Characterization of solvable spin models via graph invariants

Adrian Chapman and Steven T. Flammia

Centre for Engineered Quantum Systems, School of Physics, The University of Sydney, Sydney, Australia

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Exactly solvable models are essential in physics. For many-body spin-$\mathbf{\sf{1}/{2}}$ systems, an important class of such models consists of those that can be mapped to free fermions hopping on a graph. We provide a complete characterization of models which can be solved this way. Specifically, we reduce the problem of recognizing such spin models to the graph-theoretic problem of recognizing line graphs, which has been solved optimally. A corollary of our result is a complete set of constant-sized commutation structures that constitute the obstructions to a free-fermion solution. We find that symmetries are tightly constrained in these models. Pauli symmetries correspond to either: (i) cycles on the fermion hopping graph, (ii) the fermion parity operator, or (iii) logically encoded qubits. Clifford symmetries within one of these symmetry sectors, with three exceptions, must be symmetries of the free-fermion model itself. We demonstrate how several exact free-fermion solutions from the literature fit into our formalism and give an explicit example of a new model previously unknown to be solvable by free fermions.

An important situation in theoretical physics, called a duality, occurs when the behaviors of two physical systems perfectly coincide. A physical system is any isolated section of the universe, such as a collection of gas particles in a box, or vibrational waves traveling along a guitar string. A duality between two systems allows physicists to talk about the physics of one system in terms of the other system. Systems which are related in this way can be surprisingly different, and finding dualities is often a key step to understanding the behaviors of both. In the scenarios where one system looks very complicated, the other system can be very simple, and vice versa. By thinking in terms of the simpler system, physicists can bypass a great deal of complexity to understand the more complicated one.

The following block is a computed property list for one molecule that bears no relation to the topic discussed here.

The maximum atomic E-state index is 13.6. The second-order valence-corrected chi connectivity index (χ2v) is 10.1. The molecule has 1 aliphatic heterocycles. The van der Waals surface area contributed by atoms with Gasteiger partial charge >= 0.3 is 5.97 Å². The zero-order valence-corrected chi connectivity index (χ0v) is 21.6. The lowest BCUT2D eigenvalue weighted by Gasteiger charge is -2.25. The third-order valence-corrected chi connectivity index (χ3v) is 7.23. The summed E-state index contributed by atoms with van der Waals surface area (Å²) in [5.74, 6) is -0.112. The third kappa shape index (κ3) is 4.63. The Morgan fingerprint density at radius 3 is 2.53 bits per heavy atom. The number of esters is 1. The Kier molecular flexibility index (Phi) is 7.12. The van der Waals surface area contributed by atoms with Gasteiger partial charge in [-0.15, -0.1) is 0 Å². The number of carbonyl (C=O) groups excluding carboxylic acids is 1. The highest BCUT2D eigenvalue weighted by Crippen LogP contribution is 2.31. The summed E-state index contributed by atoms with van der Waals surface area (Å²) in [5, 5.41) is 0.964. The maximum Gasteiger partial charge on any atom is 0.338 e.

In this work, we examine a certain class of dualites between two systems: quantum spin lattices and noninteracting fermions. A spin lattice consists of many interacting compass needles, or spins, arranged in some structure. Each spin feels the competing, or “frustrating”, influence from many different nearby spins, making the behavior of this model appear very complicated. A noninteracting fermion system consists of particles hopping between sites in a similarly discrete arrangement. Because the particles are fermions, they cannot occupy the same site, but they otherwise do not influence each other. In contrast to the spin model, the noninteracting nature of the fermion model makes it much simpler to work with. By considering the precise frustration structure of the spin model as a kind of network, we apply tools from network theory to find collections of spins which behave like emergent fermions, allowing us to extract the behavior of these complicated models in terms of the simpler noninteracting fermions. Though these types of dualities have been explored in the past, we developed a new framework to systematically find them. We expect these results to lead to the design of new quantum materials for the development of a quantum computer.

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